E-justice: Listen, learn, share
June 1, 2022
We are facing a pandemic of injustice, fueled by major political crises, climate change, economic turbulence, and the consequences of the COVID-19 health crisis.
Back in 2020, when justice systems got paralyzed during lockdowns, technology was widely heralded as the solution to many issues of access to justice. Even before, it had been seen as an avenue to increase scrutiny of discrimination, corruption and abuse of power. Many justice system users are rightly calling for modernized systems, updated platforms for online filing and virtual courts. There is a new appetite for technology that is resilient to disruption.
While it is critical to promote e-justice as a deliberate, rigorous strategy for responding to the justice emergency, it should not be treated solely as an infrastructure update, but rather as a tool for system transformation. Embraced as a rights-protection strategy, e-justice has the potential to bring development approaches and the rule of law to the forefront, making all the e-justice projects people-centred, just as they should be.
With every digital step, governments, civil society, we as members of international community and digital champions, should ask ourselves: will this expand or improve access to justice? What privacy protections are there? Who owns the tech? Can everyone benefit?
To ensure that the potential of e-justice is fully embraced in the development and rights protection context, UNDP’s Global Programme for Strengthening the Rule of Law, Human Rights, Justice and Security for Sustainable Peace and Development has spotlighted this area as one of the priorities of its justice work in the programme’s phase IV (2022-2025).
To showcase best practices and lessons learnt, UNDP has surveyed e-justice projects globally. This massive undertaking materialized into a series of products: a research paper “E-Justice: Digital Transformation to Close the Justice Gap”, a toolkit and an interactive map. The toolkit presents seven specific tools for anyone working on e-justice to use in the design process to centre human rights and rule of law, and the map highlights over 200 projects allowing e-justice pioneers to connect globally and learn from each other.
This work has enabled us to identify strategies to shift to a more proactive and strategic approach to development-focused e-justice.
Really understanding how people experience injustice and rely on legal support is fundamental to transforming justice systems. For too long systems have focused on the experience of those working in the system, and not enough on those counting on it for economic security, basic safety and recognition of fundamental rights. Examples like Pakistan’s Human Rights Information Management System is capturing nuanced data, both locally and nationally, that is aligned with international obligations. This project builds a more complex understanding of human rights abuses and responses, informing the services offered to support people.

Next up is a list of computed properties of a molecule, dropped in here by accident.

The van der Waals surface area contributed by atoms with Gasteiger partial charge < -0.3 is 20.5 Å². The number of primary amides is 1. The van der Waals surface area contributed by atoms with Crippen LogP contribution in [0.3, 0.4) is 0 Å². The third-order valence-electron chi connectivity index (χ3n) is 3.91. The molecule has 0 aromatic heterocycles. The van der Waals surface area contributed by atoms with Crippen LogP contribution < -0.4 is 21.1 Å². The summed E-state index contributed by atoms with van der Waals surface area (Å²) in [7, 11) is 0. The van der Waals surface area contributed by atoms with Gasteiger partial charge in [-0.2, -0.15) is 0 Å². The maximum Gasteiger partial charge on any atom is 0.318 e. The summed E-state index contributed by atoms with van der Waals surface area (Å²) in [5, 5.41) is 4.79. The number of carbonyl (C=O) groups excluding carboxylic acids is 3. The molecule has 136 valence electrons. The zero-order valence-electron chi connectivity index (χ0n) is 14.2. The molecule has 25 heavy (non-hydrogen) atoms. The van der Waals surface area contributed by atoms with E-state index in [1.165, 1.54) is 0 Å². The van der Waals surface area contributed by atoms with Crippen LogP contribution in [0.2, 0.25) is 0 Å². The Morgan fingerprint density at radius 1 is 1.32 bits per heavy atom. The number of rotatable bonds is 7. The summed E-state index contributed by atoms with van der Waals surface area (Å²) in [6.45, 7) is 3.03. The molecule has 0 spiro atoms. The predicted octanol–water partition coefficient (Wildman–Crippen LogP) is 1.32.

System transformation is neither fast nor smooth. Sustainable e-justice starts small, learning from mistakes and adapting to specific local needs before being scaled for a bigger impact. The Palestinian High Judicial Council partnered with UNDP to develop Mizan II, a case management system that focused first on access to and monitoring of court cases. The system has been expanded slowly, by scaling early lessons, to now integrate with family and financial enforcement, corrections, lawyers’ offices, public access terminals and corrections. More ministries are looking to build on the system because of its successful rights-respecting approach to data security, differentiated access and sustainable local IT expertise. Other countries in the region are looking to replicate this system and benefit from its sustained commitment to adapt and evolve over time.
Working across institutions and sectors does not always come easily in the justice system where privacy and professional credentials can be barriers to transparency and data sharing. In Brazil, UNDP is working with judiciary on its Justice 4.0 initiative, linking a commitment to human rights protection across stages of the justice process. Focusing on people’s needs and experience, the system’s offerings range from artificial intelligence (AI) flagging cases of gender-based violence to the monitoring of human rights abuses in prisons and the integration of socio-economic support for people released from prisons.
These and many other cases are available in UNDP-created repository of e-justice projects. The next step is for development advocates to embrace e-justice as a strategic tool for transformation. In June 2022, UNDP launched its Justice Futures CoLab offering a space to explore, innovate and act together to address the justice challenges.
The justice emergency and the appetite for digital transformation is an opportunity for people-centred transformation. Well-designed e-justice focused first on people’s needs, with integrated systems for collecting aggregated data and monitoring international obligations, can harness this openness to change and result in more resilient justice systems designed to expand access to justice and advance rights protection.